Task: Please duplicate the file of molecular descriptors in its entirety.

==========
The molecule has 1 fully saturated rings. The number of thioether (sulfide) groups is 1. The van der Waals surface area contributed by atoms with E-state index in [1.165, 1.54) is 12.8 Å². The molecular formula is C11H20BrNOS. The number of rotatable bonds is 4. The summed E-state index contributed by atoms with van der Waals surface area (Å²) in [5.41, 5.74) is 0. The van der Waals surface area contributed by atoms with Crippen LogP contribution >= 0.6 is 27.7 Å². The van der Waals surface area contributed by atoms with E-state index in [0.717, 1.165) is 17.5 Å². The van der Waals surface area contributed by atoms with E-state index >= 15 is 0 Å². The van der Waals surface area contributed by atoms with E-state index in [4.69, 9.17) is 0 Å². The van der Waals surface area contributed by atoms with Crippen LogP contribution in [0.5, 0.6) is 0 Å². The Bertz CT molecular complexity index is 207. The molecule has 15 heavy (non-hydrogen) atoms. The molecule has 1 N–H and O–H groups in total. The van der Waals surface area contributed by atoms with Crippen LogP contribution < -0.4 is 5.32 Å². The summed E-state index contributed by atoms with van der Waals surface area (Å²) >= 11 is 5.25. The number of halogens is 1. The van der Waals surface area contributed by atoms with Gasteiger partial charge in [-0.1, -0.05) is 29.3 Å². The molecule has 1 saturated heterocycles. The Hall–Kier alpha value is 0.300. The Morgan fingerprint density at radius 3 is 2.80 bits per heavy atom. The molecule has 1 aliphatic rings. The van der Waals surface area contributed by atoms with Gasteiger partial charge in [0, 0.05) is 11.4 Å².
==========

The molecule has 1 fully saturated rings. The number of thioether (sulfide) groups is 1. The van der Waals surface area contributed by atoms with E-state index in [1.165, 1.54) is 12.8 Å². The molecular formula is C11H20BrNOS. The number of rotatable bonds is 4. The summed E-state index contributed by atoms with van der Waals surface area (Å²) in [5.41, 5.74) is 0. The van der Waals surface area contributed by atoms with Crippen LogP contribution >= 0.6 is 27.7 Å². The van der Waals surface area contributed by atoms with E-state index in [0.717, 1.165) is 17.5 Å². The van der Waals surface area contributed by atoms with E-state index >= 15 is 0 Å². The van der Waals surface area contributed by atoms with E-state index in [4.69, 9.17) is 0 Å². The van der Waals surface area contributed by atoms with Crippen LogP contribution in [0.5, 0.6) is 0 Å². The Bertz CT molecular complexity index is 207. The molecule has 15 heavy (non-hydrogen) atoms. The molecule has 1 N–H and O–H groups in total. The van der Waals surface area contributed by atoms with Crippen LogP contribution < -0.4 is 5.32 Å². The summed E-state index contributed by atoms with van der Waals surface area (Å²) >= 11 is 5.25. The number of halogens is 1. The van der Waals surface area contributed by atoms with Gasteiger partial charge in [-0.1, -0.05) is 29.3 Å². The molecule has 1 saturated heterocycles. The Hall–Kier alpha value is 0.300. The Morgan fingerprint density at radius 3 is 2.80 bits per heavy atom. The molecule has 1 aliphatic rings. The van der Waals surface area contributed by atoms with Gasteiger partial charge in [0, 0.05) is 11.4 Å².